When you got hit, you knew that something wasn’t right with your body immediately. Your head was hurting. Your neck felt strange, and your arms felt weak.
These symptoms made you suspect that you were badly hurt, so you stayed in your vehicle and waited for help. Now, you know that you have a spinal cord injury and will need to deal with it for many months or years to come, if not permanently.
Immobilization is the right choice after a serious crash
Staying in your vehicle and avoiding movement is the right choice for most people who have been hurt in crashes, with the exception of those who must be moved to avoid immediate hazards.
When you’re in a severe car crash, there is a greater chance that you’ve suffered spinal fractures, ligament damage, broken bones and other damage to the body. Staying where you are may help minimize the risk of additional damage taking place, which could complicate your care.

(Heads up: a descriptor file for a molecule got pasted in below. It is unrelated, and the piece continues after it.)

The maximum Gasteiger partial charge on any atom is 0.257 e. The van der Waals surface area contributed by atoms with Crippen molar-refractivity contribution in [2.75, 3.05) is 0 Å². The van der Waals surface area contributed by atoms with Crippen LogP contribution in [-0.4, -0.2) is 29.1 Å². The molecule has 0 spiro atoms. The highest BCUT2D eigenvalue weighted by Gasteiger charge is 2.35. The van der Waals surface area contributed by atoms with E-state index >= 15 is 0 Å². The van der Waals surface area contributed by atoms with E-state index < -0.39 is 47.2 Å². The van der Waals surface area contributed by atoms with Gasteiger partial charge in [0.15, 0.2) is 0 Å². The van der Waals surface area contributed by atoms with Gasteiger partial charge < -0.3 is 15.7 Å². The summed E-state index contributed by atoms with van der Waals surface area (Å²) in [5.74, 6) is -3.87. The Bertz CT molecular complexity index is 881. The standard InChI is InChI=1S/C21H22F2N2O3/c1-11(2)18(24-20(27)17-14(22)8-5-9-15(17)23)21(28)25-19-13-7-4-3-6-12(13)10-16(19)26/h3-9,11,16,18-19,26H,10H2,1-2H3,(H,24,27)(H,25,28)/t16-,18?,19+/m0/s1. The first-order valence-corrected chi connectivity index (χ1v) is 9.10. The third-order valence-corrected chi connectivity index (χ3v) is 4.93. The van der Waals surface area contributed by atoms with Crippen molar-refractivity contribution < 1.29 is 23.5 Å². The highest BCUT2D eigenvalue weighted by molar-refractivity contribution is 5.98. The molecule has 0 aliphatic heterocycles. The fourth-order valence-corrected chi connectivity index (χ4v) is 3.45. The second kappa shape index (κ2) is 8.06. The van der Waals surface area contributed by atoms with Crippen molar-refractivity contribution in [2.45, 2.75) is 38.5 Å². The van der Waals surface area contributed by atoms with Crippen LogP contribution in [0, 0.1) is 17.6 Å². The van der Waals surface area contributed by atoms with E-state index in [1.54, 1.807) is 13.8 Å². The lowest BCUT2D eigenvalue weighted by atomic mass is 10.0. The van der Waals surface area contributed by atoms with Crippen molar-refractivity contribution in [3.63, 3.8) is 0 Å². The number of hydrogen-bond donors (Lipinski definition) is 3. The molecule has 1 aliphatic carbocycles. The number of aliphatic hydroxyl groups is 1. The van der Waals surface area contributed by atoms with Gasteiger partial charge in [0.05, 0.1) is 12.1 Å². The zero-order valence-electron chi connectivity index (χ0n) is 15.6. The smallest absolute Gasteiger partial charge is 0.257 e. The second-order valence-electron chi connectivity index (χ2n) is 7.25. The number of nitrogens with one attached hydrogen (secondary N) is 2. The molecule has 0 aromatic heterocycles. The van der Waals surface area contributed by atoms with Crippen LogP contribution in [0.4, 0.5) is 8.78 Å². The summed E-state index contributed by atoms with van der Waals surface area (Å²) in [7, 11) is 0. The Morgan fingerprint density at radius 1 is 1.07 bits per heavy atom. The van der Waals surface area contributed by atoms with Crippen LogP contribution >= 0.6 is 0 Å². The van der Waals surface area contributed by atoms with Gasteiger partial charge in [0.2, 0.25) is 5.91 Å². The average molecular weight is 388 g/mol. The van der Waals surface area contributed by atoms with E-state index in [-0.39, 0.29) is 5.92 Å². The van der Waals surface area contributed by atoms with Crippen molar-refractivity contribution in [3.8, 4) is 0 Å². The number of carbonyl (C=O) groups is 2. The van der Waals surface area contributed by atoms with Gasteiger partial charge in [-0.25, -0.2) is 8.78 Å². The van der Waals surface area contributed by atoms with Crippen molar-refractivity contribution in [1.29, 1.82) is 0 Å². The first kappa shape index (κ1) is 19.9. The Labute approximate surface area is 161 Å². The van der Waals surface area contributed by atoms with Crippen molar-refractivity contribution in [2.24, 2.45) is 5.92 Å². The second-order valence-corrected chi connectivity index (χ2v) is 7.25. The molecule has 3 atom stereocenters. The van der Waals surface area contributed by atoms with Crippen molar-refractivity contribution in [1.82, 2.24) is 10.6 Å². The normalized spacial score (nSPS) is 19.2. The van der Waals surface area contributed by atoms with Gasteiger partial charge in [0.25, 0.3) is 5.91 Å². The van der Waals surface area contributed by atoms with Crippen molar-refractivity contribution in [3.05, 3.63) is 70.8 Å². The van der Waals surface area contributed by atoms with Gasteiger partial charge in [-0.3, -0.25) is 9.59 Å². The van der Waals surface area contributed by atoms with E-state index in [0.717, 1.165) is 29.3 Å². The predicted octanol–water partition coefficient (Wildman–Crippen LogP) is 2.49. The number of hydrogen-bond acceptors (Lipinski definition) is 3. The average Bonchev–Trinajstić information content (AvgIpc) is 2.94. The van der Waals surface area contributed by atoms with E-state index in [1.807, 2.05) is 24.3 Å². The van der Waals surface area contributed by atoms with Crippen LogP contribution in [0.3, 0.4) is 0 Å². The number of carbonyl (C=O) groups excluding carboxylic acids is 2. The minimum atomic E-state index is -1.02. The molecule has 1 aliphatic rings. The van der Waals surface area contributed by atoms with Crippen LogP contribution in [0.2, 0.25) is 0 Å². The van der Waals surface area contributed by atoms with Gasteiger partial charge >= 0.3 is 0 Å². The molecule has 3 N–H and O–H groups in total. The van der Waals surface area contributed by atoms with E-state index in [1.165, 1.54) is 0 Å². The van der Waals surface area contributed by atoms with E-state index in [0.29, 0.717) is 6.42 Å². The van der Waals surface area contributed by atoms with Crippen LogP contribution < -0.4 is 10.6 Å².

After you’re in a crash, there are a few rules to follow if a spinal cord injury is suspected. These include:
- Not moving from the position that you’re in unless you’re in danger
- Having someone call 911 and letting the emergency team know that a spinal cord injury is suspected
- Immobilizing the spine when possible. If this can’t be done safely, wait for the emergency personnel to come to the scene and do so.
- Going to the hospital as soon as possible for a full examination
If you move instead of staying where you are, there is a risk that the injury could be made worse. For instance, if you have a broken disc that hasn’t moved out of place, there is a chance that it could move or shift. This movement could put pressure on the spinal cord or cut into it, causing severe, and potentially irreversible, damage.
Victims of spinal cord injuries have options after crashes
After seeking medical care and begin stabilized, those with spinal cord injuries may have options for pursuing compensation. If your injuries were a result of another person’s errors, then they may be liable for the damages.